Polymerase chain reaction for monitoring human papillomavirus contamination of medical personnel during treatment of genital warts with CO2 laser and electrocoagulation

Acta Derm Venereol. 1994 Sep;74(5):393-5. doi: 10.2340/0001555574393395.


Genital warts and intraepithelial neoplasia caused by infection with human papillomavirus are usually treated with CO2 laser or electrocoagulation. In this study, contamination of personnel and operating theatres with human papillomavirus DNA during treatment sessions was investigated. Samples were taken from the nostrils, nasolabial folds and conjunctiva of the operating physician before and after operating sessions and from Petri dishes left open in the operating theatres. Human papillomavirus DNA was demonstrated by the polymerase chain reaction technique. The results show that there is a risk of contamination of the operator by human papillomavirus DNA, detectable with the polymerase chain reaction technique, during both CO2 laser and electrocoagulation treatment.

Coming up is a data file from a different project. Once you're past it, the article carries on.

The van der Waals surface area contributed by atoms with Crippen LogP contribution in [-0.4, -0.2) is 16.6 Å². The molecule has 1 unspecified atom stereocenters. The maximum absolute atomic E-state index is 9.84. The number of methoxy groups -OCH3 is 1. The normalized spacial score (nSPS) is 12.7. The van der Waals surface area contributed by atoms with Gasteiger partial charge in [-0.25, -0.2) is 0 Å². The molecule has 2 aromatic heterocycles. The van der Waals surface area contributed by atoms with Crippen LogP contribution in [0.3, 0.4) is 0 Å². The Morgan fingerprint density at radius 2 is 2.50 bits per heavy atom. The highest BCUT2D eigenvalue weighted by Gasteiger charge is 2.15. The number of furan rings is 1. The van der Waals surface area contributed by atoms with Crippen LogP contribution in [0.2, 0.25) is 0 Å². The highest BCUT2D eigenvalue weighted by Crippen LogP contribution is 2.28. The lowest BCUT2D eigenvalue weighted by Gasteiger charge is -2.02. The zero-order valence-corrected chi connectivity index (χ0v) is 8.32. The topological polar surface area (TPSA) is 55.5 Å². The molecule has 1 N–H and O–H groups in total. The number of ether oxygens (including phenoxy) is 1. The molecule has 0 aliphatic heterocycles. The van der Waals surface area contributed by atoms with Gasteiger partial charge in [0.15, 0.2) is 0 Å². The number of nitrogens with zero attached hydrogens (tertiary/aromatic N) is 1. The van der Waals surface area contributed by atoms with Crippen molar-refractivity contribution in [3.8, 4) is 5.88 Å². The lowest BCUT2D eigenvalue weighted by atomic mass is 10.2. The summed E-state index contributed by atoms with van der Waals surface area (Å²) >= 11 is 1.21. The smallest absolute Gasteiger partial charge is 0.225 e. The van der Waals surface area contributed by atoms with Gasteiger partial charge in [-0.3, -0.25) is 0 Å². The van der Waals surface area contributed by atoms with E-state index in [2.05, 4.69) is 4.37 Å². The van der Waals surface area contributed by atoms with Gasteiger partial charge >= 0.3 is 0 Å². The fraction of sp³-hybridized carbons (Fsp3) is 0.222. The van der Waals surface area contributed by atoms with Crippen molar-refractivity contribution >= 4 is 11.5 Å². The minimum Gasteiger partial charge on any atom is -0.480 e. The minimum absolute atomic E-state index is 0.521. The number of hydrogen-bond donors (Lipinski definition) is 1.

MeSH terms

  • Aerosols
  • Condylomata Acuminata / surgery
  • Condylomata Acuminata / virology*
  • DNA, Viral / analysis
  • Electrocoagulation*
  • Humans
  • Infectious Disease Transmission, Patient-to-Professional*
  • Laser Therapy*
  • Papillomaviridae / isolation & purification*
  • Papillomavirus Infections / transmission*
  • Polymerase Chain Reaction*
  • Sensitivity and Specificity
  • Tumor Virus Infections / transmission*


  • Aerosols
  • DNA, Viral